Linked by Thom Holwerda on Mon 11th Jun 2007 14:09 UTC, submitted by Radarz
Geek stuff, sci-fi... A team from the Massachusetts Institute of Technology lit a 60 watt light bulb from a power source two meters away and with no physical connections between the source and the appliance. The 'WiTricity' device - the term coined by the MIT team to describe the wireless power phenomenon - uses magnetic fields to deliver power to the gadgets remotely."
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Magnetic fields
by DigitalAxis on Mon 11th Jun 2007 14:44 UTC
DigitalAxis
Member since:
2005-08-28

And what strength of magnetic fields are they using?

Reply Score: 2

big version of
by mmu_man on Mon 11th Jun 2007 14:44 UTC
mmu_man
Member since:
2006-09-30

battery-free mouse ;)

(DIY mod replacing the batteries by a coil under the pad and in the mouse)

Reply Score: 2

RE: big version of
by Ventajou on Mon 11th Jun 2007 15:47 UTC in reply to "big version of"
Ventajou Member since:
2006-10-31

Wacom has been making tablets with battery and wire free mouse and stylus for years...

Reply Score: 1

Tesla
by acobar on Mon 11th Jun 2007 14:54 UTC
acobar
Member since:
2005-11-15

I read somewhere that Tesla did it a long long time ago. What is the difference now?

Also, did they made any study of the impact of this on live cells close to the source? Just wondering because in this case the power is not as low as is in the devices we use now.

Reply Score: 1

RE: Tesla
by slight on Mon 11th Jun 2007 14:56 UTC in reply to "Tesla"
slight Member since:
2006-09-10

Tesla is alleged to have afaik. I don't anyone's ever been able to reproduce his work though.

Reply Score: 1

RE[2]: Tesla
by wakeupneo on Mon 11th Jun 2007 16:25 UTC in reply to "RE: Tesla"
wakeupneo Member since:
2005-07-06

From http://www.geocities.com/Area51/Shadowlands/9654/tesla/projecttesla...

"Although Tesla was not able to commercially market a system to transmit power around the globe, modern scientific theory and mathematical calculations support his contention that the wireless propagation of electrical power is possible and a feasible alternative to the extensive and costly grid of electrical transmission lines used today for electrical power distribution."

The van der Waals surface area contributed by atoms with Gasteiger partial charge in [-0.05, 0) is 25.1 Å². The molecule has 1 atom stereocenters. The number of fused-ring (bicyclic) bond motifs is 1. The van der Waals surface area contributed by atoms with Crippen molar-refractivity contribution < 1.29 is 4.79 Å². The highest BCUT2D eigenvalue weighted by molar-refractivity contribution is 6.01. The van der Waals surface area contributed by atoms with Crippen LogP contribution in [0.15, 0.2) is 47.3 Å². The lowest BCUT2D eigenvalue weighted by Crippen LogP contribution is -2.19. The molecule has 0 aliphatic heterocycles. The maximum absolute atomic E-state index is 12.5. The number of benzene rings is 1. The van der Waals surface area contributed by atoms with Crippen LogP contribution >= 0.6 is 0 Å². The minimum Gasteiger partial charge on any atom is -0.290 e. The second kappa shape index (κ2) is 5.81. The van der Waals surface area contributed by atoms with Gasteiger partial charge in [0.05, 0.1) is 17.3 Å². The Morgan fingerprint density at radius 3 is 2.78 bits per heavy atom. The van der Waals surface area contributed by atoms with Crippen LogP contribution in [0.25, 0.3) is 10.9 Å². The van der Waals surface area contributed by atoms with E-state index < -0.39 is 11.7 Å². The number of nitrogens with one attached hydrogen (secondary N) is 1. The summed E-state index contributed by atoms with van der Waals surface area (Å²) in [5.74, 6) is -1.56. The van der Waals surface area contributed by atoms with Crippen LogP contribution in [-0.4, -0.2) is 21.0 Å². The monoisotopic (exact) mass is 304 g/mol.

I would also suggest reading the book "Prodigal Genius" for an insight into his life, repeated failures and extraordinary successes...highly recommended.

Edited 2007-06-11 16:28

Reply Score: 1

RE[3]: Tesla
by intangible on Mon 11th Jun 2007 16:34 UTC in reply to "RE[2]: Tesla"
intangible Member since:
2005-07-06

While I agree he had a wonderfully creative mind, I feel he did the world a great disservice by not documenting his work so it could be recreated later.

Reply Score: 1

RE[4]: Tesla
by ple_mono on Mon 11th Jun 2007 19:09 UTC in reply to "RE[3]: Tesla"
ple_mono Member since:
2005-07-26

While I agree he had a wonderfully creative mind, I feel he did the world a great disservice by not documenting his work so it could be recreated later.

Well, he did some notes on what he was doing, but they were often written so that only he could understand them. Also, he's lab was destroyed in a fire (may be some people didn't like what he was doing...) along with all he's notes covering the larger part of his life work.

Some say a lot of material exist today, but kept from public exposure. interpret that as you like.

Reply Score: 1

RE[3]: Tesla
by MamiyaOtaru on Mon 11th Jun 2007 22:35 UTC in reply to "RE[2]: Tesla"
MamiyaOtaru Member since:
2005-11-11

As interesting as it sounds, I have a hard time taking something seriously that calls itself Project Tesla (objectivity anyone?), is hosted at geocities.com/area51, and contains sections called Market Analysis/Projections/Size.

Reply Score: 2

RE: Tesla
by npang on Tue 12th Jun 2007 12:00 UTC in reply to "Tesla"
npang Member since:
2006-11-26

Both these methods work on the principle of magnetic induction. This way of transferring energy is well known. One example of the application of this principle is in cooktops; Google the words magnetic induction cook.

Tesla's method transferred power wirelessly over long distances. To do Tesla's method of wireless power transmission, you need the sky and the ground to get the magic happening i.e., you can't use Tesla's method of wireless power distribution indoors; you'd need an outdoor receiver then wire that energy inside. This method of power distribution would for anything located located outdoors.

In the "WiTricity" method, people are also using the principle of magnetic induction to transfer energy. The problem with magnetic induction is that it is very wasteful way of transferring energy over distances. From what I understood from the article a team has found a way to minimise the amount of energy wasted; they have devised a way so that sender and receiver applications transfer energy over a "coupled resonated frequency".